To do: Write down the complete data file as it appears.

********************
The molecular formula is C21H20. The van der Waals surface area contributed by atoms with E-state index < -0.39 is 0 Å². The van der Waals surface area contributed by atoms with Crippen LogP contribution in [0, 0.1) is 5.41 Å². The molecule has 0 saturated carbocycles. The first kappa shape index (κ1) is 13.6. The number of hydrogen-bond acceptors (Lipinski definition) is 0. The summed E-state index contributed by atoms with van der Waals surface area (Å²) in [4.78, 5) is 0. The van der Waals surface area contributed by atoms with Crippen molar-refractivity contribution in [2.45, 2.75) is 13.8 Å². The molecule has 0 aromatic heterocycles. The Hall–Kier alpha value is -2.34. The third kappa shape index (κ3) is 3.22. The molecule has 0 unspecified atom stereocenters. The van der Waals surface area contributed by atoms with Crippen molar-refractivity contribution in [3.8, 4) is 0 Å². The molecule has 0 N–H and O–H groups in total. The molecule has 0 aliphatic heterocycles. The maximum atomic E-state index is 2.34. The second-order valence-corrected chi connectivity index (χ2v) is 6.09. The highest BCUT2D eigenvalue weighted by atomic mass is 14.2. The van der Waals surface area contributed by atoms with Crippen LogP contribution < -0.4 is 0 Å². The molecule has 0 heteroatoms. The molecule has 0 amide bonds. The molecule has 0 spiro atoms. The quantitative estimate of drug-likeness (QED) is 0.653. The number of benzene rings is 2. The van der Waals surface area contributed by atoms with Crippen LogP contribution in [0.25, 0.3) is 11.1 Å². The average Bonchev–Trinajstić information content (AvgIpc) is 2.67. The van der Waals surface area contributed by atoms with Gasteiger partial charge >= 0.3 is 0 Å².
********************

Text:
The molecular formula is C21H20. The van der Waals surface area contributed by atoms with E-state index < -0.39 is 0 Å². The van der Waals surface area contributed by atoms with Crippen LogP contribution in [0, 0.1) is 5.41 Å². The molecule has 0 saturated carbocycles. The first kappa shape index (κ1) is 13.6. The number of hydrogen-bond acceptors (Lipinski definition) is 0. The summed E-state index contributed by atoms with van der Waals surface area (Å²) in [4.78, 5) is 0. The van der Waals surface area contributed by atoms with Crippen molar-refractivity contribution in [2.45, 2.75) is 13.8 Å². The molecule has 0 aromatic heterocycles. The Hall–Kier alpha value is -2.34. The third kappa shape index (κ3) is 3.22. The molecule has 0 unspecified atom stereocenters. The van der Waals surface area contributed by atoms with Crippen molar-refractivity contribution in [3.8, 4) is 0 Å². The molecule has 0 N–H and O–H groups in total. The molecule has 0 aliphatic heterocycles. The maximum atomic E-state index is 2.34. The second-order valence-corrected chi connectivity index (χ2v) is 6.09. The highest BCUT2D eigenvalue weighted by atomic mass is 14.2. The van der Waals surface area contributed by atoms with Crippen LogP contribution < -0.4 is 0 Å². The molecule has 0 heteroatoms. The molecule has 0 amide bonds. The molecule has 0 spiro atoms. The quantitative estimate of drug-likeness (QED) is 0.653. The number of benzene rings is 2. The van der Waals surface area contributed by atoms with Crippen LogP contribution in [0.25, 0.3) is 11.1 Å². The average Bonchev–Trinajstić information content (AvgIpc) is 2.67. The van der Waals surface area contributed by atoms with Gasteiger partial charge >= 0.3 is 0 Å².